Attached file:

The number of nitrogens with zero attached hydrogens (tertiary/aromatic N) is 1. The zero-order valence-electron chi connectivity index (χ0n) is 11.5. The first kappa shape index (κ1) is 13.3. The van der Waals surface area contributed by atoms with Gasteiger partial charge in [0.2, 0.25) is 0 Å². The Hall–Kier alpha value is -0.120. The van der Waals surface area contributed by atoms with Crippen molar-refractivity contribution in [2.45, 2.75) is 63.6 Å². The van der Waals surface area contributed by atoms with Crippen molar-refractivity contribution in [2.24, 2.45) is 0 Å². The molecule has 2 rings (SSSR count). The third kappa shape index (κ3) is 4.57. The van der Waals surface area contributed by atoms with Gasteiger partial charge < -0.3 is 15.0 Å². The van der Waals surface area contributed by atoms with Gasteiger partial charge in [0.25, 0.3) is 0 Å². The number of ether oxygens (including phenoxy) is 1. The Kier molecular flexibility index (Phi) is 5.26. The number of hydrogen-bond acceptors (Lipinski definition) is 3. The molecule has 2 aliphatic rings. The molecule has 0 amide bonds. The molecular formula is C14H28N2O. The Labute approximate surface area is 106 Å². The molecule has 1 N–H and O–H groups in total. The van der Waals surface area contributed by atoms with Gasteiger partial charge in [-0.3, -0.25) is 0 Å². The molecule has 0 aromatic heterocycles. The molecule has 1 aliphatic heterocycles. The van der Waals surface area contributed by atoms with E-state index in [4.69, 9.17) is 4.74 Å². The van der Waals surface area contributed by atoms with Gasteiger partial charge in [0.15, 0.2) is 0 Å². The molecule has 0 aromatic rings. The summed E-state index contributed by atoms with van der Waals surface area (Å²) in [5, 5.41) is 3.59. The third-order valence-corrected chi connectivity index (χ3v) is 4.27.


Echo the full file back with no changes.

The number of nitrogens with zero attached hydrogens (tertiary/aromatic N) is 1. The zero-order valence-electron chi connectivity index (χ0n) is 11.5. The first kappa shape index (κ1) is 13.3. The van der Waals surface area contributed by atoms with Gasteiger partial charge in [0.2, 0.25) is 0 Å². The Hall–Kier alpha value is -0.120. The van der Waals surface area contributed by atoms with Crippen molar-refractivity contribution in [2.45, 2.75) is 63.6 Å². The van der Waals surface area contributed by atoms with Crippen molar-refractivity contribution in [2.24, 2.45) is 0 Å². The molecule has 2 rings (SSSR count). The third kappa shape index (κ3) is 4.57. The van der Waals surface area contributed by atoms with Gasteiger partial charge < -0.3 is 15.0 Å². The van der Waals surface area contributed by atoms with Gasteiger partial charge in [0.25, 0.3) is 0 Å². The number of ether oxygens (including phenoxy) is 1. The Kier molecular flexibility index (Phi) is 5.26. The number of hydrogen-bond acceptors (Lipinski definition) is 3. The molecule has 2 aliphatic rings. The molecule has 0 amide bonds. The molecular formula is C14H28N2O. The Labute approximate surface area is 106 Å². The molecule has 1 N–H and O–H groups in total. The van der Waals surface area contributed by atoms with Gasteiger partial charge in [-0.3, -0.25) is 0 Å². The molecule has 0 aromatic heterocycles. The molecule has 1 aliphatic heterocycles. The van der Waals surface area contributed by atoms with E-state index in [4.69, 9.17) is 4.74 Å². The van der Waals surface area contributed by atoms with Gasteiger partial charge in [0.15, 0.2) is 0 Å². The molecule has 0 aromatic rings. The summed E-state index contributed by atoms with van der Waals surface area (Å²) in [5, 5.41) is 3.59. The third-order valence-corrected chi connectivity index (χ3v) is 4.27.